3) A skycrane maneuver presents the guidance computers with just a two-module pendular movement, not a three-module movement as in parachute-backshell-lander. Is that really a big issue, though, with present-day computational powers?


It turned out not to be an issue. Ironically, it was initial worry about the two-body & pendulum modes that gave a lot of people concern about the skycrane architecture when we first proposed it in early 2000. What we learned on MER (with its 3-body dynamics) is that damping the pendulum dynamics with a closed loop might not be so hard. Sure enough, when this architecture came up again in 2002 further analysis showed that damping the dynamics was a lot more straight forward than we initially thought. (Do an experiment ... suspend a yo-yo on the end of its string. Hang on tight and with your eyes closed have someone induce a swinging motion of the yo-yo .... with your eyes still closed see how fast you can move your hand right, left, front and back to try to stop the swing motion. You might be surprised at how quickly you can do it. You should be able to do in less than 4 seconds.)

The rover's computer can easily do the same thing as your hand. It uses its inertial measurement unit on the descent stage to feel the same forces your fingers feel - completely inertially ... no strain gauges or load cells required!

4) The lander/skycrane rockets will not impinge too much on the rover as it is lowered to the surface.


That is correct. Like MER and MPF, we needed to cant the rocket nozzles to prevent impingement on the rover. You might ask, why not leave the thrust UNDER the rover (like the pallet lander design option)? There are two answers, the first is that our fuel tanks take a lot of space and could not fit inside the pallet lander. The second is that, despite what you think you know about landing rockets "tail first" (with the thrusters close to the surface: like Buck Rogers, Apollo, Viking, DC-X and Phoenix), you might be surprised that there are a lot of interesting technical challenges with putting thrusters so close to the surface. (Did you know that the Apollo landers each sent a cloud of lunar dust particles into lunar orbit during each landing? The command module flew through that fine cloud.) While not insurmountable, it does present some interesting challenges. For example, to overcome ground effects of the thrusters, we had to land Phoenix about 5 times faster than the MSL rover will touch down. (Knowing we were going to landing Phoenix on a flat tundra-like surface made our EDL job a lot easier.) There are some advantages to keeping your thrusters a few meters above the ground.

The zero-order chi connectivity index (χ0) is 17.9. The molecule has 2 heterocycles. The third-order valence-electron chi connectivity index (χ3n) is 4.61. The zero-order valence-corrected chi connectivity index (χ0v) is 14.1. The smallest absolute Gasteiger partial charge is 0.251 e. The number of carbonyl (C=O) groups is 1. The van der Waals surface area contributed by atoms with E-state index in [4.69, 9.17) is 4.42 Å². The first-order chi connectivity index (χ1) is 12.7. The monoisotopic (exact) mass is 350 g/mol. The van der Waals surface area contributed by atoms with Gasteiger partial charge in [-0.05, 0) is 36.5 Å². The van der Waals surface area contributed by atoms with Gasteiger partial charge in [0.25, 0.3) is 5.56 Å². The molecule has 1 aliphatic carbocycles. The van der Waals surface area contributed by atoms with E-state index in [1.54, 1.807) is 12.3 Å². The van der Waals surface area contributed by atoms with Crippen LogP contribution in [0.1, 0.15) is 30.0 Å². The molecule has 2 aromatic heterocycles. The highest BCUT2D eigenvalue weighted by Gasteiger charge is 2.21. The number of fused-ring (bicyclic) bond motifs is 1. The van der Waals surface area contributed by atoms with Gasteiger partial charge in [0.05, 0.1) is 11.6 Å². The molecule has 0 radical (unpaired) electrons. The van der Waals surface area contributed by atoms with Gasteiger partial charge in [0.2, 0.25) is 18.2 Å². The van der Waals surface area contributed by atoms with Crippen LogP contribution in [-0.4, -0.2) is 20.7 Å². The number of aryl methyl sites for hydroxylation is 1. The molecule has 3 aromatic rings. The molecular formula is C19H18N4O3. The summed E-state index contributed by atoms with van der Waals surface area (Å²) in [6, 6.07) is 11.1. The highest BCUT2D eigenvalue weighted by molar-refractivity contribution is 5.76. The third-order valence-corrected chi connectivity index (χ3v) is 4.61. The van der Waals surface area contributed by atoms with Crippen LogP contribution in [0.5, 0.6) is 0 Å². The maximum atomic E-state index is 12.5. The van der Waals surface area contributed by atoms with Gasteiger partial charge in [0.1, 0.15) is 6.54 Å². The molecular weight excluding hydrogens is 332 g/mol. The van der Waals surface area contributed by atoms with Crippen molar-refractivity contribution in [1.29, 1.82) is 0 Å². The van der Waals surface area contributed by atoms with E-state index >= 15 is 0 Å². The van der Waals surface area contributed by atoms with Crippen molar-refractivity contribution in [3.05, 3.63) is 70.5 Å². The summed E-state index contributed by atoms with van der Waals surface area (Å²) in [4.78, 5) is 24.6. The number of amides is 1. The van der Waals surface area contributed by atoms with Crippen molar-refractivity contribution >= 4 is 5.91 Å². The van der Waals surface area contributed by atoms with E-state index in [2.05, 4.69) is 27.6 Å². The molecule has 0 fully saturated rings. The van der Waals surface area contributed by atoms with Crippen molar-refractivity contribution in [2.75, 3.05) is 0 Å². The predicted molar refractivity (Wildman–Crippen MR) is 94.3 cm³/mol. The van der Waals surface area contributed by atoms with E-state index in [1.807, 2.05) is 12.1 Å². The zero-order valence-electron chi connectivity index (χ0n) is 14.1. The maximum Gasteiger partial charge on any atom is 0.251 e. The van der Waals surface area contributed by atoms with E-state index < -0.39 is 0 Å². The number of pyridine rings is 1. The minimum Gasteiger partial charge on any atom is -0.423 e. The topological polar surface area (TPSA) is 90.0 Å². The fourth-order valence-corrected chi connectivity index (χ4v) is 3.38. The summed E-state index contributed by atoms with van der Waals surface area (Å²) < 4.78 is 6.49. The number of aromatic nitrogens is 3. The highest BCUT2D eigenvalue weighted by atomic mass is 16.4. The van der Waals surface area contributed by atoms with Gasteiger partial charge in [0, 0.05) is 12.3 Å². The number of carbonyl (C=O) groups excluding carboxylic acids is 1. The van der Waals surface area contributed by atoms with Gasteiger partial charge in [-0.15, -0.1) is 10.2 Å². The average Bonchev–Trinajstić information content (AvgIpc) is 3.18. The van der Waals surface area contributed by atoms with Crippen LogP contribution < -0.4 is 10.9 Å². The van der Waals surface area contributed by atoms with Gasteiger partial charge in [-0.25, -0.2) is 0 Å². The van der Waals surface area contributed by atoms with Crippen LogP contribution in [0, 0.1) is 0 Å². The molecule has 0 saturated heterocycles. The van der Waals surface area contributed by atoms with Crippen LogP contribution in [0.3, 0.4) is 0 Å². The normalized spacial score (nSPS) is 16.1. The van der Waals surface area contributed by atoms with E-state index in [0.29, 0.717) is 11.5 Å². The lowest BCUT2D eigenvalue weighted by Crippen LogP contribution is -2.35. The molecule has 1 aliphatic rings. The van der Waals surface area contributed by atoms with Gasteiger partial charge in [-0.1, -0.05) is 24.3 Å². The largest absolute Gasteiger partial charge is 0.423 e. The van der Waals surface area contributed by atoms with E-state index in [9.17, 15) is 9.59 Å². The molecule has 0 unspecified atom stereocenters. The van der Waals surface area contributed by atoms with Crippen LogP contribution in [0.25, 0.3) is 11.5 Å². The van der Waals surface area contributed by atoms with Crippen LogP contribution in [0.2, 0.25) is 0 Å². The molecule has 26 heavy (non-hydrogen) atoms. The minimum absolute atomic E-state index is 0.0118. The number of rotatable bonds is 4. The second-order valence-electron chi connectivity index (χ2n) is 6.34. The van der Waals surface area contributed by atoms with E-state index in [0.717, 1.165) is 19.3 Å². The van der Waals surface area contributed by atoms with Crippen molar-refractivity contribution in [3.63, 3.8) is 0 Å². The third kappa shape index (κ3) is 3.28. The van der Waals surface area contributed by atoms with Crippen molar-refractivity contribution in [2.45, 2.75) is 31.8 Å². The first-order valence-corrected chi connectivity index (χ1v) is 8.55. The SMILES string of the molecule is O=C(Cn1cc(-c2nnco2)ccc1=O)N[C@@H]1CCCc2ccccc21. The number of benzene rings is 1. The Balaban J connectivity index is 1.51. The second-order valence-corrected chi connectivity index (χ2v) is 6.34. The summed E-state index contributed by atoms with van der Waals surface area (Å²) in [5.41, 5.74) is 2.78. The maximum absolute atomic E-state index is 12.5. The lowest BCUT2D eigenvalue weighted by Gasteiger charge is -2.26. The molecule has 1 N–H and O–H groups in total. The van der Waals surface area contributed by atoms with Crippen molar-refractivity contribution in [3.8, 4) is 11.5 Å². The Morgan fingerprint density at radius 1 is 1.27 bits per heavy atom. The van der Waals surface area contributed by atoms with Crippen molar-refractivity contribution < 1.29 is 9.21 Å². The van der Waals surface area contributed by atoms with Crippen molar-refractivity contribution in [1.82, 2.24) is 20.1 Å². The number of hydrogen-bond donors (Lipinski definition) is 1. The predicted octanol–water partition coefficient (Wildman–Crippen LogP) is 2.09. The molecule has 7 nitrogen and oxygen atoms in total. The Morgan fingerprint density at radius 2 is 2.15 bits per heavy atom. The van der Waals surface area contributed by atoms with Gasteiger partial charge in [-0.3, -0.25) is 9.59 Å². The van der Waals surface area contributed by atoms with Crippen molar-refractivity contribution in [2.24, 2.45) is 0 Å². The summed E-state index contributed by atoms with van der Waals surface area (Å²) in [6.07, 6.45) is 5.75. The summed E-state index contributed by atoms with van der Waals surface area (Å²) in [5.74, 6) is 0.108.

I have a few questions regarding the maneuver though, maybe someone can clear them up.

Will the bridle deployment be part of the soft-landing effort? - I.e. will the speed of deployment be used to control landing speed together with the rocket firings? - It seems to me that bridle deployment will be completed before touchdown, though, but I just want to know if bridle deployment has ever been considered a means of controlling touchdown speed.